Susan Stetzer, the board’s district manager, also noted an increased emphasis on facts and figures. “I think there was an excellent focus this year on gathering statistics and having supporting documentation so we can be taken seriously,” she said. “When you say, ‘50 percent of the people in C.B. 3 are on public assistance,’ that is a powerful statistic that shows that we need help and support for our community.”

The document, which can be viewed in its entirety here, also warns against continued budget cuts. “In the past year human service issues have been proposed for dire cuts that would have hurt us terribly,” said Ms. Stetzer. “We have to be vigilant that that doesn’t happen again.”

Here, pulled from the statement, is what Community Board 3 is asking the city to do this year.

Economic Development

  • Implement “programs and solutions to attract a diversity of retail businesses and to allow for affordable storefront rents.”

Housing and Land Use –

  • “Increase the stock of the subsidized affordable housing.”
  • “Preserve existing public housing; augment the extremely tight NYCHA budget.” End “the current practice of requiring NYCHA to pay for police services and of charging Payments In Lieu Of Taxes (PILOT).”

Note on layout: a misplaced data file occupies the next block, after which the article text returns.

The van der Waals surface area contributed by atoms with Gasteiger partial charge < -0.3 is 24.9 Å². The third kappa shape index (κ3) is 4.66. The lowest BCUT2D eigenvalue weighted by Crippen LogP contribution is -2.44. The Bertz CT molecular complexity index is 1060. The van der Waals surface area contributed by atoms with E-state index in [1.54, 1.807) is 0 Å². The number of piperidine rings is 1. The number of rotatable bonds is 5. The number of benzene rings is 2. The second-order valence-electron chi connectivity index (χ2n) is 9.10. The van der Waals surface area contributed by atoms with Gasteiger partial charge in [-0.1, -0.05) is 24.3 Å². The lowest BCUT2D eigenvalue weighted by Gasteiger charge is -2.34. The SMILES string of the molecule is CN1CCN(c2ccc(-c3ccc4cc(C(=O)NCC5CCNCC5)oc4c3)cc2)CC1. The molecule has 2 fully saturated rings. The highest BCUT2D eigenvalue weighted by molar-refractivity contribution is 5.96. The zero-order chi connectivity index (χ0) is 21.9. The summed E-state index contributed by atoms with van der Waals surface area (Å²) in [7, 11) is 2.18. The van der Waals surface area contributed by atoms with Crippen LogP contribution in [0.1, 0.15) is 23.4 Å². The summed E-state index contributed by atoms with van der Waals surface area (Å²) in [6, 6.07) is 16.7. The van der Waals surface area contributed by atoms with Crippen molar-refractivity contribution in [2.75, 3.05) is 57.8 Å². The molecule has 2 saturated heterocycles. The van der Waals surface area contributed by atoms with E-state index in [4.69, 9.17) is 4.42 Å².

• “Reverse the trend of deregulating rents.”
  • “Upgrade enforcement of housing and building codes and fund community-based housing organizations.”
  • Revise the 421-a tax abatement program by doing the following: “1) Eliminate the use of negotiable certificates; 2) Mandate that only 30% of on-site affordable housing satisfies the abatement requirements; and 3) Mandate that developers taking advantage of both 421-a tax abatements and inclusionary zoning bonuses should allocate 40% of the on-site units for affordable housing.”
  • “Provide matching grants to low-income HDFCs to encourage energy upgrades that will reduce energy costs for low-income buildings.”